American Mustang, a Swift Rascal Production film, takes us on an incredible 3D journey, showcasing wild horses of the American West with a unique mix of documentary and narrative.
The story begins with a young girl asleep in her bed, dreaming about horses. She sees them running free on the range, but soon the dream becomes a nightmare. There are helicopters in the distance, loud noises. The horses begin careening over the terrain, screaming and biting each other. They’re corralled into pens and then stock trailers. We follow a bay as he looks out the slits of the trailer as it speeds down the highway, then… Boom! The girl’s toy horse falls from the nightstand, shattering on the ground.
The bay arrives at the girl’s ranch, where it begins training with Luke and his brother.
The girl immediately forms an attachment to the horse and names it Pegasus. She watches Luke’s training sessions every day, researches Mustangs for school, and in general becomes a horse-crazed girl!
Then we move on to the narrative of a wildlife biologist and wild horse advocate, voiced by Darryl Hannah. She gives us a brief introduction to herd dynamics, detailing how horses have complex social relationships.
Next we meet a cattle rancher. He has a deep voice (think Marlboro Man) that reminisces about the Old West as well as Muybridge and his zoopraxiscope invention. Unfortunately, this character immediately gets cranky. His voice turns harsh and hateful when he growls, “the range is for cattle by right.”
Then we are introduced to the White Mountain Herd. These scenes are quiet, with no background music. You can imagine yourself walking amongst them, listening to their snorts and whinnies, feeling the brush of their tails as they swat at a fly.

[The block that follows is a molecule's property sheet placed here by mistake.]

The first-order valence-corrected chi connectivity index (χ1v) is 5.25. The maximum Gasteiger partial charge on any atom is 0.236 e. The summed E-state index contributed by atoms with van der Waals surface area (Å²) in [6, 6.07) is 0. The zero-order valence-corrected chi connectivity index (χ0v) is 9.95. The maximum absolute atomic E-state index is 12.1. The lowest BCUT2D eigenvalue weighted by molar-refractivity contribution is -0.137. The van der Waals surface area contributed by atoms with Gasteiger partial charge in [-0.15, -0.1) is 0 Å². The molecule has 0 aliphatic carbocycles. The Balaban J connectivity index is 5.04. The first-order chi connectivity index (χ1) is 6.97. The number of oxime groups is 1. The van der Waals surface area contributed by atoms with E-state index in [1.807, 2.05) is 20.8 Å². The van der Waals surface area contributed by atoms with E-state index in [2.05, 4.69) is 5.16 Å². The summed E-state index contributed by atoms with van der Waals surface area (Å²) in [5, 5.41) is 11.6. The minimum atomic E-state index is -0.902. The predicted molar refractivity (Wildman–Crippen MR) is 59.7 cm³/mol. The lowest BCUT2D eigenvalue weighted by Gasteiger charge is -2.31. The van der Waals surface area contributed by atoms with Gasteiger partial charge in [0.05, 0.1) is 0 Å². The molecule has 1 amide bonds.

Over the course of the film the story revolves between the four archetypes: the young horse-crazed girl, the trainer, the biologist, and the cattle rancher. It also follows the lives of the White Mountain Herd and gives bullet points of pertinent information such as…
- Over 50,000 Mustangs are stockpiled in government holding.
- Only 27,000 wild horses remain free on public lands.
- The BLM manages over 256 million acres of public land.
- Private livestock outnumber wild horses 50 to 1 on that land.
- Near $80 million annually is spent on government holding of wild horses.
About halfway through the film, the tone turns more ominous. We witness the roundup of the White Mountain Herd on August 22, 2011 and their processing afterwards, including castration for males and neck branding. The narrator spins a web of conspiracy…truckloads of horses disappearing, sold for as little as $10 a head, then shipped off to Mexico for slaughter or to be used in the Mexican film industry. We’re given grim scenes of desolate horses, ripped from their families, living in dirt pens.
The film closes with trainer Luke riding Pegasus for the first time. The girl watches heartbroken from the sidelines. Pegasus is no longer wild, she laments. Now he’s just “like the other horses.”
That night the girl has a new dream. She sees an old Mustang on the horizon, “born in the wild and meant to die free.”